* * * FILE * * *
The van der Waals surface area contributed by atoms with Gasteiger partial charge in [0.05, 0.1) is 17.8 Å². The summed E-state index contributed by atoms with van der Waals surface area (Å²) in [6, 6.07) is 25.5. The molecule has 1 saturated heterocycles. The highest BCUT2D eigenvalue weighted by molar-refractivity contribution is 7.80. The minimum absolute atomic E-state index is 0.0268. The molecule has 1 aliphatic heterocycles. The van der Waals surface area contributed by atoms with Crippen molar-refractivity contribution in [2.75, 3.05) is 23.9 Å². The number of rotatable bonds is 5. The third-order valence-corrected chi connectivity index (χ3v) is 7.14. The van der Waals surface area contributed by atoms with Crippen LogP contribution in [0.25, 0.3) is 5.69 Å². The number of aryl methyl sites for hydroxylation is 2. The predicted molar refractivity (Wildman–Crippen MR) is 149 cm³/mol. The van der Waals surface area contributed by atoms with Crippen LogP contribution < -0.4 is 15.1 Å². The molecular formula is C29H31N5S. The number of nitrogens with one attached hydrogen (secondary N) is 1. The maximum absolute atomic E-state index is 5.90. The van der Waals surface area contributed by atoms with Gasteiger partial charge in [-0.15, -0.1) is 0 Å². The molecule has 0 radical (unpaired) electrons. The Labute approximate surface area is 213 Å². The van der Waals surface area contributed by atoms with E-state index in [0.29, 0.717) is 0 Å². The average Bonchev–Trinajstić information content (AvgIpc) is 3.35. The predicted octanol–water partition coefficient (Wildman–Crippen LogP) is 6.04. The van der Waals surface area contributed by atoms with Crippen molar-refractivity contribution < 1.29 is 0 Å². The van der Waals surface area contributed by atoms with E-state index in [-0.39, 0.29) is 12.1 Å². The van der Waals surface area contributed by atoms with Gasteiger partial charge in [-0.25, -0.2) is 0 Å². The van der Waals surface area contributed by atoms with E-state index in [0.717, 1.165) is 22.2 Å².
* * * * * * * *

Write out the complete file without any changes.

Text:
The van der Waals surface area contributed by atoms with Gasteiger partial charge in [0.05, 0.1) is 17.8 Å². The summed E-state index contributed by atoms with van der Waals surface area (Å²) in [6, 6.07) is 25.5. The molecule has 1 saturated heterocycles. The highest BCUT2D eigenvalue weighted by molar-refractivity contribution is 7.80. The minimum absolute atomic E-state index is 0.0268. The molecule has 1 aliphatic heterocycles. The van der Waals surface area contributed by atoms with Crippen molar-refractivity contribution in [2.75, 3.05) is 23.9 Å². The number of rotatable bonds is 5. The third-order valence-corrected chi connectivity index (χ3v) is 7.14. The van der Waals surface area contributed by atoms with Crippen LogP contribution in [0.25, 0.3) is 5.69 Å². The number of aryl methyl sites for hydroxylation is 2. The predicted molar refractivity (Wildman–Crippen MR) is 149 cm³/mol. The van der Waals surface area contributed by atoms with Crippen LogP contribution < -0.4 is 15.1 Å². The molecular formula is C29H31N5S. The number of nitrogens with one attached hydrogen (secondary N) is 1. The maximum absolute atomic E-state index is 5.90. The van der Waals surface area contributed by atoms with Gasteiger partial charge in [-0.15, -0.1) is 0 Å². The molecule has 0 radical (unpaired) electrons. The Labute approximate surface area is 213 Å². The van der Waals surface area contributed by atoms with E-state index in [0.29, 0.717) is 0 Å². The average Bonchev–Trinajstić information content (AvgIpc) is 3.35. The predicted octanol–water partition coefficient (Wildman–Crippen LogP) is 6.04. The van der Waals surface area contributed by atoms with Crippen molar-refractivity contribution < 1.29 is 0 Å². The van der Waals surface area contributed by atoms with E-state index in [-0.39, 0.29) is 12.1 Å². The van der Waals surface area contributed by atoms with Gasteiger partial charge in [-0.25, -0.2) is 0 Å². The van der Waals surface area contributed by atoms with E-state index in [0.717, 1.165) is 22.2 Å².